The coaches can, and probably will, shed more light on the lack of a running game after they analyze the films, but those are my theories.

Miscellaneous Notes

  • Cols Colas received very little recognition for his play in this game, but I thought he looked very good. He was very disruptive, particularly early in the game, and he was VT's best pass rush from the defensive end spot in this game. It was Colas who forced Rutgers QB Ryan Cubit into his second interception by flushing Cubit out of the pocket on a speed rush. And on a play near the goal line where Ben Taylor crushed Cubit, it was again Colas who flushed him out of the pocket. He embarrassed the tackle who was trying to block him.
  • Speaking of defensive ends, Nathaniel Adibi still needs to improve his pass rush. Adibi is a decent run defender, but most of his best plays on passing downs are made in the flat, either by dropping back to defend a screen, or at the line, by jumping in the air to bat down a pass, as he did in this game. Jim Davis and Cols Colas (in this game) are still better pass rushers.
  • Billy Hardee had an interception was a thing of beauty. Hardee, far away from the play, closed on the receiver late and laid out horizontally to make a great pickoff.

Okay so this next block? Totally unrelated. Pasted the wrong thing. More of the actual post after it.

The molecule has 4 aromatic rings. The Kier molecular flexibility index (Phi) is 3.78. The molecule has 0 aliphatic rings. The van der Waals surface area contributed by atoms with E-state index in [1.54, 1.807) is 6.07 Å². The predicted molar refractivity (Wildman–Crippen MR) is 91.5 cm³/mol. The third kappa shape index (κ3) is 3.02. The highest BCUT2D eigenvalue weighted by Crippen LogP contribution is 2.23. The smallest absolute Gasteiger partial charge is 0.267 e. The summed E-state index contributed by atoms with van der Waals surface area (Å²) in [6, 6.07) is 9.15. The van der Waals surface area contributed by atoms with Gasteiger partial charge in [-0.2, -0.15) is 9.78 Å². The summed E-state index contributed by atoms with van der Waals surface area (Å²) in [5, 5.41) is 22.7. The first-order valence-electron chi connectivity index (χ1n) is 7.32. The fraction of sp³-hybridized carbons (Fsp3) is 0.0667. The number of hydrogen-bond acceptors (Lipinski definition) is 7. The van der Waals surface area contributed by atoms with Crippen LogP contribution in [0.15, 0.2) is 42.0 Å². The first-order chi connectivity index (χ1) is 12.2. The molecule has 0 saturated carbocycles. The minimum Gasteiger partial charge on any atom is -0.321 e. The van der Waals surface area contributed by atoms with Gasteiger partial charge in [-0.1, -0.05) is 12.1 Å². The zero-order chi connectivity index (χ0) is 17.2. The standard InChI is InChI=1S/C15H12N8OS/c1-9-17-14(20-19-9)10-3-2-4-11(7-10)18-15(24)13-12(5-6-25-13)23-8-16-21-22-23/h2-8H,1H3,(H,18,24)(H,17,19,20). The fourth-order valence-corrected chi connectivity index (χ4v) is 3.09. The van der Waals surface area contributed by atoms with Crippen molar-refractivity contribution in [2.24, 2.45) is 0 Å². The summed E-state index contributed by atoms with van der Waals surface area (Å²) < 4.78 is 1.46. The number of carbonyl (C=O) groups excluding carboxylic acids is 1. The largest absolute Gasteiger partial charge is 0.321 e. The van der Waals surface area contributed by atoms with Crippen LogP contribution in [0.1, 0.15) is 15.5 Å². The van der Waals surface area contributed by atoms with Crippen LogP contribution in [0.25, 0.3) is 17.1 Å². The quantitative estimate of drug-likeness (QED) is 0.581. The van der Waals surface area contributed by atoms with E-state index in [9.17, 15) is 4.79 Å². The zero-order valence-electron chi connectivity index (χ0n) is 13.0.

• I worried for a moment that Kevin Jones's nose had been broken early in the game. A Rutgers defender banged into him head-on in traffic, and Jones collapsed to the ground. He got up holding his nose, but nothing appeared to come of it.
  • The refs blew one call that would have given Ben Taylor the TSL Extra Defensive Player of the Game. Taylor picked off a Cubit pass near the ground, but the refs ruled it no catch. The replays were hard to see, but I thought Taylor got it. The extra 8 points (for an INT versus a pass-defensed), would have given Taylor the award over Brian Welch.